Industry & Advocacy News
February 21, 2020
On January 1, 2020, copyright on the thousands of works created in 1924 expired, and these works began their new life in the public domain. This year’s class of public domain works includes literary classics such as E.M. Forster’s A Passage to India, Thomas Mann’s The Magic Mountain, works by Katherine Mansfield and Agatha Christie, two Buster Keaton films, and George Gershwin’s “Rhapsody in Blue.”
The 1976 Copyright Act, effective as of 1978, gave pre-1978 works still in copyright as of 1978, a term of 28 years plus a renewal term of 47 years, which was later amended to 67 years. This meant that all works from 1923 on were potentially still in copyright – until 2018 when the 95 year terms started to expire. Those terms are finally coming to an end; starting in 2018, each year a new year of pre-1978 works will enter the public domain. Now, any creative work first published before 1925 is definitely in the public domain – free for anyone to use.*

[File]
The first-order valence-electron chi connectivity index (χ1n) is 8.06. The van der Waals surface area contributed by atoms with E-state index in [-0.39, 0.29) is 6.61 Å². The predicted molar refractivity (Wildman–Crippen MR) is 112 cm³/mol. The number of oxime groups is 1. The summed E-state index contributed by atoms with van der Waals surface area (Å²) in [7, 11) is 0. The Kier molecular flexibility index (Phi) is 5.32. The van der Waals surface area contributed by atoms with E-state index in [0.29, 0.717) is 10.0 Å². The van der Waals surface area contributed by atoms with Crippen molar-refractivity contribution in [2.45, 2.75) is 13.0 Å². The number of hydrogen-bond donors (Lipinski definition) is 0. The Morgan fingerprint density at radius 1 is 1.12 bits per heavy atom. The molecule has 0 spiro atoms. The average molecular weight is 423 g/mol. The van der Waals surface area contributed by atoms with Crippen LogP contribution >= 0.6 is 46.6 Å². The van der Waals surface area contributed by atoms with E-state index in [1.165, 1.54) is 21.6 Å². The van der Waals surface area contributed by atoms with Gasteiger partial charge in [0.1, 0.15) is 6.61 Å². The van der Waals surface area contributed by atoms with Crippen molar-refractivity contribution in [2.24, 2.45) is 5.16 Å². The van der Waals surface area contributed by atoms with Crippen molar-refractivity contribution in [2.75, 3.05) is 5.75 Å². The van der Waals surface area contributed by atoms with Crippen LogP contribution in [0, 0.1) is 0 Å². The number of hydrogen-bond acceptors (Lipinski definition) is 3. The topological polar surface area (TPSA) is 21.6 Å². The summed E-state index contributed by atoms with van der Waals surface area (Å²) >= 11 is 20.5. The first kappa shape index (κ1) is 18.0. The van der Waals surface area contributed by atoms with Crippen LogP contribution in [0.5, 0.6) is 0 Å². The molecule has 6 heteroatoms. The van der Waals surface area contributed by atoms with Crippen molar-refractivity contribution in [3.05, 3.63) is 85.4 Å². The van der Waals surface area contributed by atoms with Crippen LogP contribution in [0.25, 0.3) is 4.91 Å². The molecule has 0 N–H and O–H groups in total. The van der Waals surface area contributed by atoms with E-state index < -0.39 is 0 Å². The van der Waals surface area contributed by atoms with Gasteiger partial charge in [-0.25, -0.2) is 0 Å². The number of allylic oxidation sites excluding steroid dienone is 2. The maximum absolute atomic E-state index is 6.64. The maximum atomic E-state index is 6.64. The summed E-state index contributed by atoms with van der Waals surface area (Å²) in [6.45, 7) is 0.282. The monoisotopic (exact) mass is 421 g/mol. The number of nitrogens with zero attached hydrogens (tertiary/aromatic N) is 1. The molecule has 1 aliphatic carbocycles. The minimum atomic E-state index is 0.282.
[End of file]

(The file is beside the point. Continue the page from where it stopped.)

New works stand on the shoulders of existing works, new discoveries on the shoulders of previous knowledge. When works enter public domain, they gain a new relevance and value. They inspire later generations of creators and nourish our cultural environment. We are excited to see what contemporary creators will draw from these timeless classics.
*Note that, in addition, works published from 1925-1964 are in the public domain unless they were renewed with the U.S. Copyright Office, which can be confirmed through a search of the Copyright Office’s registration records, and works published without formal copyright notice before 1989 also are public domain.